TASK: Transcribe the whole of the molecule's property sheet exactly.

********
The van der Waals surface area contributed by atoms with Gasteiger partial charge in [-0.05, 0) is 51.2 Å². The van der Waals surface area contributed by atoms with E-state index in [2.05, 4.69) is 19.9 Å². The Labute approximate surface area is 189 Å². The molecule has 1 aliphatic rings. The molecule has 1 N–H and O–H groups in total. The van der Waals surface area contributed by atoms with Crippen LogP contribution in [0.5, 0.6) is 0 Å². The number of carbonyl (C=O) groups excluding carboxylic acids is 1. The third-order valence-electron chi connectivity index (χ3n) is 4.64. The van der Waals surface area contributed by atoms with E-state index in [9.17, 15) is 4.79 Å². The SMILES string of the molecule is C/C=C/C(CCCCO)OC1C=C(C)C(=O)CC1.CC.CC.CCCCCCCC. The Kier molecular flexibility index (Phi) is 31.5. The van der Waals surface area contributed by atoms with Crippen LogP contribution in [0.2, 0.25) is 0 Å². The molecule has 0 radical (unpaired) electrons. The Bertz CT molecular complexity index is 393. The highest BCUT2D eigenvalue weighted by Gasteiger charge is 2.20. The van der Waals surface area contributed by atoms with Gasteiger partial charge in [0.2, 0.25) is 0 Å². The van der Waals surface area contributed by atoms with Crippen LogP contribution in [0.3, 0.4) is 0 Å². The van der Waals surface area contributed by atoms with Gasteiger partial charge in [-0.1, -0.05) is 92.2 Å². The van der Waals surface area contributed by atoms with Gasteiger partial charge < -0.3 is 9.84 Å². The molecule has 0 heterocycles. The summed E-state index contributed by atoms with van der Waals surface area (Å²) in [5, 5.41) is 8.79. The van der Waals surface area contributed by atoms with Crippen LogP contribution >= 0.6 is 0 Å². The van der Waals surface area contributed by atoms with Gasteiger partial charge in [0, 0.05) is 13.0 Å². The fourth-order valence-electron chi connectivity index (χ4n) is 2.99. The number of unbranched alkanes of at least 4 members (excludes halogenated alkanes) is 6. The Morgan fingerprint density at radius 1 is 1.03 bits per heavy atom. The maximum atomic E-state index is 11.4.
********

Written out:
The van der Waals surface area contributed by atoms with Gasteiger partial charge in [-0.05, 0) is 51.2 Å². The van der Waals surface area contributed by atoms with E-state index in [2.05, 4.69) is 19.9 Å². The Labute approximate surface area is 189 Å². The molecule has 1 aliphatic rings. The molecule has 1 N–H and O–H groups in total. The van der Waals surface area contributed by atoms with Crippen LogP contribution in [0.5, 0.6) is 0 Å². The number of carbonyl (C=O) groups excluding carboxylic acids is 1. The third-order valence-electron chi connectivity index (χ3n) is 4.64. The van der Waals surface area contributed by atoms with E-state index in [9.17, 15) is 4.79 Å². The SMILES string of the molecule is C/C=C/C(CCCCO)OC1C=C(C)C(=O)CC1.CC.CC.CCCCCCCC. The Kier molecular flexibility index (Phi) is 31.5. The van der Waals surface area contributed by atoms with Crippen LogP contribution in [0.2, 0.25) is 0 Å². The molecule has 0 radical (unpaired) electrons. The Bertz CT molecular complexity index is 393. The highest BCUT2D eigenvalue weighted by Gasteiger charge is 2.20. The van der Waals surface area contributed by atoms with Gasteiger partial charge in [0.2, 0.25) is 0 Å². The van der Waals surface area contributed by atoms with Crippen LogP contribution in [0.3, 0.4) is 0 Å². The van der Waals surface area contributed by atoms with Gasteiger partial charge in [-0.1, -0.05) is 92.2 Å². The van der Waals surface area contributed by atoms with Gasteiger partial charge < -0.3 is 9.84 Å². The molecule has 0 heterocycles. The summed E-state index contributed by atoms with van der Waals surface area (Å²) in [5, 5.41) is 8.79. The van der Waals surface area contributed by atoms with Crippen LogP contribution >= 0.6 is 0 Å². The van der Waals surface area contributed by atoms with Gasteiger partial charge in [0, 0.05) is 13.0 Å². The fourth-order valence-electron chi connectivity index (χ4n) is 2.99. The number of unbranched alkanes of at least 4 members (excludes halogenated alkanes) is 6. The Morgan fingerprint density at radius 1 is 1.03 bits per heavy atom. The maximum atomic E-state index is 11.4.